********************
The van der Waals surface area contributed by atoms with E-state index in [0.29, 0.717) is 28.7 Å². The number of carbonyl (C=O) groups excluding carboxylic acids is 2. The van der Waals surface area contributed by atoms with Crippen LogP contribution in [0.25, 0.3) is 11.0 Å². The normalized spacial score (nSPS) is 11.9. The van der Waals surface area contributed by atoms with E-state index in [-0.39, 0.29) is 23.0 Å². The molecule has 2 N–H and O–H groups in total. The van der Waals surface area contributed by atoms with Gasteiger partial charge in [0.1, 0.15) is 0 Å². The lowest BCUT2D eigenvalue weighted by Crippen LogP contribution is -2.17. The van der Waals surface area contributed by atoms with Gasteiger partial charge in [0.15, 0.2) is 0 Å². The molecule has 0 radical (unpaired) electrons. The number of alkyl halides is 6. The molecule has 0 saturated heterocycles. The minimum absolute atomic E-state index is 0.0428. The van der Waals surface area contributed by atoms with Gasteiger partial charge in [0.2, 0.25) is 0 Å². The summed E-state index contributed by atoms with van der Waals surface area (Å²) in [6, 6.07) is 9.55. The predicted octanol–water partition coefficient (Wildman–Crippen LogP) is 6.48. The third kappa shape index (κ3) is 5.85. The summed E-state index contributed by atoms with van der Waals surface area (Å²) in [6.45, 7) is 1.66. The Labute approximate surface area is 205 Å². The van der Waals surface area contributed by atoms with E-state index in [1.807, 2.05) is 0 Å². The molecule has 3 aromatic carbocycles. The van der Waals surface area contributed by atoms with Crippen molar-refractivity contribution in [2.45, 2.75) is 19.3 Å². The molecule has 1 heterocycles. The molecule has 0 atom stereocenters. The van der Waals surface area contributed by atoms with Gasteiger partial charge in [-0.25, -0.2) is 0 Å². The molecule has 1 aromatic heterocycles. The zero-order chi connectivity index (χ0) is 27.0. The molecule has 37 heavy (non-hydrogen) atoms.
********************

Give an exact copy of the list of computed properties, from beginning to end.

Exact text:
The van der Waals surface area contributed by atoms with E-state index in [0.29, 0.717) is 28.7 Å². The number of carbonyl (C=O) groups excluding carboxylic acids is 2. The van der Waals surface area contributed by atoms with Crippen LogP contribution in [0.25, 0.3) is 11.0 Å². The normalized spacial score (nSPS) is 11.9. The van der Waals surface area contributed by atoms with E-state index in [-0.39, 0.29) is 23.0 Å². The molecule has 2 N–H and O–H groups in total. The van der Waals surface area contributed by atoms with Gasteiger partial charge in [0.1, 0.15) is 0 Å². The lowest BCUT2D eigenvalue weighted by Crippen LogP contribution is -2.17. The van der Waals surface area contributed by atoms with Gasteiger partial charge in [0.15, 0.2) is 0 Å². The molecule has 0 radical (unpaired) electrons. The number of alkyl halides is 6. The molecule has 0 saturated heterocycles. The minimum absolute atomic E-state index is 0.0428. The van der Waals surface area contributed by atoms with Gasteiger partial charge in [0.2, 0.25) is 0 Å². The summed E-state index contributed by atoms with van der Waals surface area (Å²) in [6, 6.07) is 9.55. The predicted octanol–water partition coefficient (Wildman–Crippen LogP) is 6.48. The third kappa shape index (κ3) is 5.85. The summed E-state index contributed by atoms with van der Waals surface area (Å²) in [6.45, 7) is 1.66. The Labute approximate surface area is 205 Å². The van der Waals surface area contributed by atoms with E-state index in [1.807, 2.05) is 0 Å². The molecule has 3 aromatic carbocycles. The van der Waals surface area contributed by atoms with Crippen molar-refractivity contribution in [2.45, 2.75) is 19.3 Å². The molecule has 1 heterocycles. The molecule has 0 atom stereocenters. The van der Waals surface area contributed by atoms with Gasteiger partial charge in [-0.25, -0.2) is 0 Å². The molecule has 1 aromatic heterocycles. The zero-order chi connectivity index (χ0) is 27.0. The molecule has 37 heavy (non-hydrogen) atoms.